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A Woman Astronaut: Life as a Woman Composer in Hollywood

Features
by Penka Kouneva
March 13, 2014 10:00 AM
11 Comments
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Penka Kouneva
Penka Kouneva
When I first arrived in Hollywood, I had a Ph.D. in music composition, a keyboard, and one connection. While that might not seem like much, it was more than I had when I moved to the United States from my native Bulgaria ten years earlier. I figured if I could make that first transition, Hollywood would be a breeze. In retrospect, while my naivete was laughable, it was also vital in getting me as far as I have today.
 
If you had told me upon my arrival 15 years ago that the first time a woman (Shirley Walker) composed the score to a studio feature film was 1992, I'd have been shocked. If you had told me that over the next 22 years, only eight other female composers would accomplish the same feat, I'd have been disbelieving. And if you'd told me that in 2013, fewer than 2% of all studio features would be composed by women, I might have turned around and gone right back into academia.
 
Luckily, no one told me the odds. So I stayed. And like Shirley Walker, I cut my teeth by orchestrating for other composers. I began at the bottom and worked my way up to the point where, last year, I was the lead orchestrator on two big sci-fi films: Ender's Game and Elysium. If someone had told me back in 1999 that the second woman in history to be the lead orchestrator on two films with budgets over $100 million would be me, I'd be incredulous.
 
Looking back, I see that by doing all that work, I've learned the ins and outs of making a great score for a studio film. Now I'm prepared for when opportunity comes knocking.
 
In the meanwhile, I've developed my own voice as a composer by leaping at every opportunity to score an indie film, even when that entails spending my own money to hire live musicians when there isn't room for it in the budget. Many composers do this because we want to hear our music as we imagined it, but that means we're lucky if we don't lose money on those movies.
 
I went into this profession with the belief that hard work and the talent I hoped I had (and was determined to develop) would eventually win the day. But in the time I've been here, I've realized it takes something more. And part of that is having a great mentor. I've been lucky enough to have had people who believe in me open doors I couldn't. And the women who have broken through that celluloid ceiling are very supportive, but there are just so few of them that progress is slow for women as a whole.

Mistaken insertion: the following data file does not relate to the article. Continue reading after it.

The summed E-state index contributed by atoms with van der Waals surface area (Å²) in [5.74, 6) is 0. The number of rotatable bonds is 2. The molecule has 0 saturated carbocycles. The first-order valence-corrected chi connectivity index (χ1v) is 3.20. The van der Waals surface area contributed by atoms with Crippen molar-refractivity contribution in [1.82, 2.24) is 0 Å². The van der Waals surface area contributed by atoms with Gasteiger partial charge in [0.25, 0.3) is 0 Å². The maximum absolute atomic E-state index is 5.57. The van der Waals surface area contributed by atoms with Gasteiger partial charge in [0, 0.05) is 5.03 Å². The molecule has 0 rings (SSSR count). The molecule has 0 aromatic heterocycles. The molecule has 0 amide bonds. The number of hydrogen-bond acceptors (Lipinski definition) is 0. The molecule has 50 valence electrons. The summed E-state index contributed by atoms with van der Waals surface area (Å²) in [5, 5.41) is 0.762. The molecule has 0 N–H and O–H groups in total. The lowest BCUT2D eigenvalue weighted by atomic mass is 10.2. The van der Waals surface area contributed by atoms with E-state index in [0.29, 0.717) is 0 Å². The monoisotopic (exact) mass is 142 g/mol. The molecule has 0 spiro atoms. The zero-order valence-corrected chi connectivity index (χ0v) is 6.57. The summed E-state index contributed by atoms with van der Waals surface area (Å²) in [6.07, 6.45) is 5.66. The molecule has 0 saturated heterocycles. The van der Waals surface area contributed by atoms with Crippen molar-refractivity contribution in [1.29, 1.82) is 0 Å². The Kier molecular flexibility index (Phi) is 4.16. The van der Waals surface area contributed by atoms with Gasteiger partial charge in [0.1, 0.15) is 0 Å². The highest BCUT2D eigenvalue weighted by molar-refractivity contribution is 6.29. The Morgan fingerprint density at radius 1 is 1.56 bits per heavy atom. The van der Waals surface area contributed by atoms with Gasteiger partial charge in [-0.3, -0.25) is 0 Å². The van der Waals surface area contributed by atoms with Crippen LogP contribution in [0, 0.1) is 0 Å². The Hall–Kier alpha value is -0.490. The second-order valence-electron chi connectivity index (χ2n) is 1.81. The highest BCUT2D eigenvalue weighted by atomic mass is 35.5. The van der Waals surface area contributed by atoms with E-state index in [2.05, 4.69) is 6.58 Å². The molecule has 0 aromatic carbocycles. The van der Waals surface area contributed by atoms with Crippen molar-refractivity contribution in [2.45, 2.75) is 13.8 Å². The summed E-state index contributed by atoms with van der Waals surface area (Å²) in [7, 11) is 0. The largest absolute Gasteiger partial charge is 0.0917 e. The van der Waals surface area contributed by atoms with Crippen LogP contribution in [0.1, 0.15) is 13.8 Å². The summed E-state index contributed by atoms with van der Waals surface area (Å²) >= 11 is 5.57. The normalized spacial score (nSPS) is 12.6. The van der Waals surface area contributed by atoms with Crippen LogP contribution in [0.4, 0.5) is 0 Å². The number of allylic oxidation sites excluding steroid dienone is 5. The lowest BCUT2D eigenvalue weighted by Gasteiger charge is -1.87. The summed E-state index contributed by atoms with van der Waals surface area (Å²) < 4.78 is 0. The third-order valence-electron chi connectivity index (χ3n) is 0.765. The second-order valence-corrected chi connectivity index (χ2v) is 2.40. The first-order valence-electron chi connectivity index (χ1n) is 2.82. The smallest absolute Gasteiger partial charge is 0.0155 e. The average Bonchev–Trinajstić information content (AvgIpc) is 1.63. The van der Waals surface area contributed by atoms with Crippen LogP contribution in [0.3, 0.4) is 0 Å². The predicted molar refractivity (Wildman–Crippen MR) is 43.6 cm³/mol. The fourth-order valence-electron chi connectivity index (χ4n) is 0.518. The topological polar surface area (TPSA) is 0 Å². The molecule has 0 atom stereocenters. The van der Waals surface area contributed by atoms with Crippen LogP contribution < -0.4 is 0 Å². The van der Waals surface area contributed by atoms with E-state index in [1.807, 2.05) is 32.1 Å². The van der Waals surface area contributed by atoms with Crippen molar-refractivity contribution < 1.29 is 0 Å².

Still, the generosity I've received has made me determined to help other women up that ladder once I break through. I'm deeply proud of the mentoring role I've already played for dozens of young men and women, but if we're to shift the gender balance in movie music as a whole, I believe we'll create greater equality the more women mentor other women.
 
I've also finally realized that I can't just wait for an opportunity to come knocking. For the big-budget films, the decision makers need to hear exactly what they'll be getting, so to prove I'm the woman for the job, I'm hiring an orchestra of 70 musicians to record an album of blockbuster sci-fi themes of my own so they'll know I'm a sure bet.
 
I'm calling the album The Woman Astronaut because, after watching Gravity, I look up the stats discovered that 11% of all people who've gone to space have been women. Compare that to the less than 2% of women composers who have scored studio features. That means a woman who wants to be an astronaut has more role models to look up to than a woman who wants to compose music for film.
 
And that's just crazy.
 
But I'm not going to wait around for anyone to change that for me. I'm taking the first step myself. So this next step is a big step for me, and one more small step for Hollywood.